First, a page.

Sunday, February 27, 2005

Fires under control, but air quality remains low

Excerpt : TheStar

BY FLORENCE A. SAMY and NG CHENG YEE

PETALING JAYA: The peat swamp and forest fires in the country are under control, with the fires in about 70% of the affected areas already doused, said Housing and Local Government Minister Datuk Seri Ong Ka Ting.

The air quality, however, continued to drop yesterday, with the Department of Environment’s (DOE) operations room recording unhealthy air levels at 11 locations in the Klang Valley and surrounding areas compared to eight on Friday.

Datuk Seri Abdullah Ahmad Badawi had instructed the Health Ministry and the Meteorological Services Department to update the public on the air quality index.

Stressing that the current poor air quality was due to thick smoke and not haze, the Prime Minister said it was important to let the public know so that they could take precautions.

“They have been instructed to publish the index in the newspapers so that people can plan their outdoor activities,” the Prime Minister told reporters after opening the RM1.8bil manufacturing plant in Proton City in Tanjung Malim, Perak, yesterday.

Abdullah, who arrived late for the ceremony, said his helicopter had to return to Putrajaya midway to the plant due to poor visibility. He then left for Tanjung Malim by car.

“Until the air quality improves, schools should halt all outdoor extra-curricular activities and postpone sports meets,” he added.

Ong said fire-fighters used fire-breaks and total flooding techniques to control and put out the fires.

Fires in 6,747ha of the 9,177.2ha of land had been extinguished. Mi17 and the Agusta A109 helicopters were also used to monitor and send equipment to the fire-fighters.

“The main problem faced by the Fire and Rescue Department was access to the forest areas. Helicopters were used to transport firemen to the affected sites,” he told reporters after opening the Education Revitalisation Pillar of the Lifelong Learning Programme at Wisma MCA in Kuala Lumpur yesterday.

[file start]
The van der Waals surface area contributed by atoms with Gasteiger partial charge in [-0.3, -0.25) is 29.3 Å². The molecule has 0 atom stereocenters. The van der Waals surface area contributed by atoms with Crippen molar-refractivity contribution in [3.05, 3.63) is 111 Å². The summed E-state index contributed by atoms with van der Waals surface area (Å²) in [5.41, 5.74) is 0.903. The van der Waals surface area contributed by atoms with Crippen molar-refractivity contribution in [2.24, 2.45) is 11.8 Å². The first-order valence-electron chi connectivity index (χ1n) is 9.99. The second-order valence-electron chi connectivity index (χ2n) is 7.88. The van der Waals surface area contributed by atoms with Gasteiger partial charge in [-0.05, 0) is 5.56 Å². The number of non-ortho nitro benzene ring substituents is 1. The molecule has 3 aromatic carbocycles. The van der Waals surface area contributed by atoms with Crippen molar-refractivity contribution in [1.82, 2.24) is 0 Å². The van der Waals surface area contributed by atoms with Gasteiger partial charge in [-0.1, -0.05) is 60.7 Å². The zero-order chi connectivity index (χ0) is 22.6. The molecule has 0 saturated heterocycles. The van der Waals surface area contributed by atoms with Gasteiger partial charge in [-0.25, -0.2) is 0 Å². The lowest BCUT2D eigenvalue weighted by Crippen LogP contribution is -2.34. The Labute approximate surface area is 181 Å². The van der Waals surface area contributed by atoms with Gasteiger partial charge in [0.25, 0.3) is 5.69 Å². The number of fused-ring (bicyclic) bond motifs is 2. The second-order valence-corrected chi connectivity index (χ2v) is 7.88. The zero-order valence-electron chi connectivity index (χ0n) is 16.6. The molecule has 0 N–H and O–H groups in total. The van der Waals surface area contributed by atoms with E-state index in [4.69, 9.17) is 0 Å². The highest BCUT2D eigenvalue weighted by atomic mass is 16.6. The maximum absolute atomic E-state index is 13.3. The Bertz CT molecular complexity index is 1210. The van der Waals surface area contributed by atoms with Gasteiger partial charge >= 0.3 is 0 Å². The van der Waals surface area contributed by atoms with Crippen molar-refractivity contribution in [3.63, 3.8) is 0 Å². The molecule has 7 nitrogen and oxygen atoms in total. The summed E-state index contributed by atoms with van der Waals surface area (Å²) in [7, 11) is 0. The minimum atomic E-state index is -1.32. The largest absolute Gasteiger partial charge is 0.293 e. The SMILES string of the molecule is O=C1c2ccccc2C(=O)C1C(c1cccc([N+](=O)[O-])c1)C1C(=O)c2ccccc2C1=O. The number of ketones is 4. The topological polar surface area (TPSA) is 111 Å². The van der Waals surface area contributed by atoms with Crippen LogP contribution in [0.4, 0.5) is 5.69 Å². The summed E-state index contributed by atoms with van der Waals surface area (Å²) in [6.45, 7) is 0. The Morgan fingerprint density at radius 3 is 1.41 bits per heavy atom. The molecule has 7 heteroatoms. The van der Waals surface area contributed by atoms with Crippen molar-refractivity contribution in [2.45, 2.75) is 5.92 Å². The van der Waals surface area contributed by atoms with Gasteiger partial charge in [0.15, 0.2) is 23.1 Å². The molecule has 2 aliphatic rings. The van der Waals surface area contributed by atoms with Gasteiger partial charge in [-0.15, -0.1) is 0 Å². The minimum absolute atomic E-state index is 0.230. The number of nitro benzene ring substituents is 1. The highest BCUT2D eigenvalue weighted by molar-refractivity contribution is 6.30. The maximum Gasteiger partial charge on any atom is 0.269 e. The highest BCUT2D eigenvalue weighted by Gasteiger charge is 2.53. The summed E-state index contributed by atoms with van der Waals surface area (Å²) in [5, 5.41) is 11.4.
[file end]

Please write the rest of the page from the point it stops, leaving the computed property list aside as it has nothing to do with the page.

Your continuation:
Ong said leave for 2,000 fire-fighters had been frozen as they need to be deployed to combat the fires, which are mostly peat swamp fires.

Fire department assistant director-general (operations) Mohd Husain Ahmad Takin said it would take one or two weeks to douse the fires and embers, and even sooner if there was rain.

“Smouldering fires and embers on logs and peat soil emit a lot of smoke and take time to be extinguished.

“The next phase will be time-consuming because we have to make sure that the smouldering fires are completely extinguished,” he added.

Mohd Husain said hotspots were currently detected in five states – Selangor, Johor, Pahang, Perak and Kelantan.

“We have sufficient manpower and equipment but there are problems getting to water sources and accessing some forested areas.

“Also, we are only able to work in the day as it’s dangerous to step on burning peat soil at night,” he said, adding that they were also using heavy vehicles with tyres fitted with chains for traction in the soft peat soil.

He said that in Selangor, more than 70% of the 7,805ha of the burning areas had been doused while 15ha of the 24ha in Lobok Bakul, Pagoh, Muar in Johor, were no longer on fire.

“The fire affecting 780ha in Kuala Rompin, Pahang was under control and efforts were ongoing to extinguish the smouldering flames.

“In Kelantan, 50% of the 400ha of land in Kuala Betis, Gua Musang, that had been up in flames since Thursday, had been doused while in Perak, fires had been extinguished in 82ha out of 108ha of land,” he added.

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